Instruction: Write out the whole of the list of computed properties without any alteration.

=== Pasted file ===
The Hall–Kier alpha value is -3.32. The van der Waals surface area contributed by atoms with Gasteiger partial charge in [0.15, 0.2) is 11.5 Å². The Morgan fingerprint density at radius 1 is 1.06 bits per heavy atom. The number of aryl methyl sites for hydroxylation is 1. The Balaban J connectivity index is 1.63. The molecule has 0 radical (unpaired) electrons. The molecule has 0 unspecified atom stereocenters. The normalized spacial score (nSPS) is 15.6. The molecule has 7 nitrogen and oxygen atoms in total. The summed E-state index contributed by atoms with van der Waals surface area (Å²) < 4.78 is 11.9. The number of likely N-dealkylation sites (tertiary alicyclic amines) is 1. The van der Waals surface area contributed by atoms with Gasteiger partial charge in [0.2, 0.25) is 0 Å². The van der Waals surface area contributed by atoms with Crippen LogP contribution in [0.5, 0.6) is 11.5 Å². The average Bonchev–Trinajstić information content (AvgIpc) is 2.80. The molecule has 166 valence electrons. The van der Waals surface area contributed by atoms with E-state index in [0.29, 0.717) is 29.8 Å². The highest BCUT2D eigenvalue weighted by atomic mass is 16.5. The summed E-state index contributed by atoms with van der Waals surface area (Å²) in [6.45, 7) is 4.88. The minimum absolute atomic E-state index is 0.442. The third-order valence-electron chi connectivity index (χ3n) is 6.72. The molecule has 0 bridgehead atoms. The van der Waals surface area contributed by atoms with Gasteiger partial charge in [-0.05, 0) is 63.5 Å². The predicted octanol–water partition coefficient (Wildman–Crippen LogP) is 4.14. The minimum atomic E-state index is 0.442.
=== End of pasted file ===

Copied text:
The Hall–Kier alpha value is -3.32. The van der Waals surface area contributed by atoms with Gasteiger partial charge in [0.15, 0.2) is 11.5 Å². The Morgan fingerprint density at radius 1 is 1.06 bits per heavy atom. The number of aryl methyl sites for hydroxylation is 1. The Balaban J connectivity index is 1.63. The molecule has 0 radical (unpaired) electrons. The molecule has 0 unspecified atom stereocenters. The normalized spacial score (nSPS) is 15.6. The molecule has 7 nitrogen and oxygen atoms in total. The summed E-state index contributed by atoms with van der Waals surface area (Å²) < 4.78 is 11.9. The number of likely N-dealkylation sites (tertiary alicyclic amines) is 1. The van der Waals surface area contributed by atoms with Gasteiger partial charge in [0.2, 0.25) is 0 Å². The van der Waals surface area contributed by atoms with Crippen LogP contribution in [0.5, 0.6) is 11.5 Å². The average Bonchev–Trinajstić information content (AvgIpc) is 2.80. The molecule has 166 valence electrons. The van der Waals surface area contributed by atoms with E-state index in [0.29, 0.717) is 29.8 Å². The highest BCUT2D eigenvalue weighted by atomic mass is 16.5. The summed E-state index contributed by atoms with van der Waals surface area (Å²) in [6.45, 7) is 4.88. The minimum absolute atomic E-state index is 0.442. The third-order valence-electron chi connectivity index (χ3n) is 6.72. The molecule has 0 bridgehead atoms. The van der Waals surface area contributed by atoms with Gasteiger partial charge in [-0.05, 0) is 63.5 Å². The predicted octanol–water partition coefficient (Wildman–Crippen LogP) is 4.14. The minimum atomic E-state index is 0.442.